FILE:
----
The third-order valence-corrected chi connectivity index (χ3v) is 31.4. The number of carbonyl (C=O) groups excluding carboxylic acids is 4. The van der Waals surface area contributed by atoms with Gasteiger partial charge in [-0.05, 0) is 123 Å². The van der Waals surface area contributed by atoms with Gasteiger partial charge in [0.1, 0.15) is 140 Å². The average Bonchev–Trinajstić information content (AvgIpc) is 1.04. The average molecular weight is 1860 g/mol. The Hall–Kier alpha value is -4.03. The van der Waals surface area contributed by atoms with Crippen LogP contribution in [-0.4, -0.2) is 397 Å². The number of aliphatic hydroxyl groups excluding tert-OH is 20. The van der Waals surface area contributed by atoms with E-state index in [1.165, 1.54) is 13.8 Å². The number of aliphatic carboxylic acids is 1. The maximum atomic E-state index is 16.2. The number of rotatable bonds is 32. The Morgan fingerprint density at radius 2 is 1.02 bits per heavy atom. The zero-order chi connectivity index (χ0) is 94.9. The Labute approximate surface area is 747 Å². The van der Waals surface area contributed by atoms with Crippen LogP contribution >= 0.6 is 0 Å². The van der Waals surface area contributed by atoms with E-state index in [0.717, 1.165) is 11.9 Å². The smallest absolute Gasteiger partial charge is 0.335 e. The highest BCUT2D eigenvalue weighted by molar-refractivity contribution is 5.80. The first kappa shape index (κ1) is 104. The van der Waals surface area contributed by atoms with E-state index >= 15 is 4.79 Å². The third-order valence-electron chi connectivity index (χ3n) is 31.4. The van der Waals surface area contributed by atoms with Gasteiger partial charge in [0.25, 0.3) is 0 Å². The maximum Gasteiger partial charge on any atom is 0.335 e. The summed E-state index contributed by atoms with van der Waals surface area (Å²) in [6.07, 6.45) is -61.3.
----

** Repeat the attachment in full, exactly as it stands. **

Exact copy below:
The third-order valence-corrected chi connectivity index (χ3v) is 31.4. The number of carbonyl (C=O) groups excluding carboxylic acids is 4. The van der Waals surface area contributed by atoms with Gasteiger partial charge in [-0.05, 0) is 123 Å². The van der Waals surface area contributed by atoms with Gasteiger partial charge in [0.1, 0.15) is 140 Å². The average Bonchev–Trinajstić information content (AvgIpc) is 1.04. The average molecular weight is 1860 g/mol. The Hall–Kier alpha value is -4.03. The van der Waals surface area contributed by atoms with Crippen LogP contribution in [-0.4, -0.2) is 397 Å². The number of aliphatic hydroxyl groups excluding tert-OH is 20. The van der Waals surface area contributed by atoms with E-state index in [1.165, 1.54) is 13.8 Å². The number of aliphatic carboxylic acids is 1. The maximum atomic E-state index is 16.2. The number of rotatable bonds is 32. The Morgan fingerprint density at radius 2 is 1.02 bits per heavy atom. The zero-order chi connectivity index (χ0) is 94.9. The Labute approximate surface area is 747 Å². The van der Waals surface area contributed by atoms with Crippen LogP contribution >= 0.6 is 0 Å². The van der Waals surface area contributed by atoms with E-state index in [0.717, 1.165) is 11.9 Å². The smallest absolute Gasteiger partial charge is 0.335 e. The highest BCUT2D eigenvalue weighted by molar-refractivity contribution is 5.80. The first kappa shape index (κ1) is 104. The van der Waals surface area contributed by atoms with E-state index >= 15 is 4.79 Å². The third-order valence-electron chi connectivity index (χ3n) is 31.4. The van der Waals surface area contributed by atoms with Gasteiger partial charge in [0.25, 0.3) is 0 Å². The maximum Gasteiger partial charge on any atom is 0.335 e. The summed E-state index contributed by atoms with van der Waals surface area (Å²) in [6.07, 6.45) is -61.3.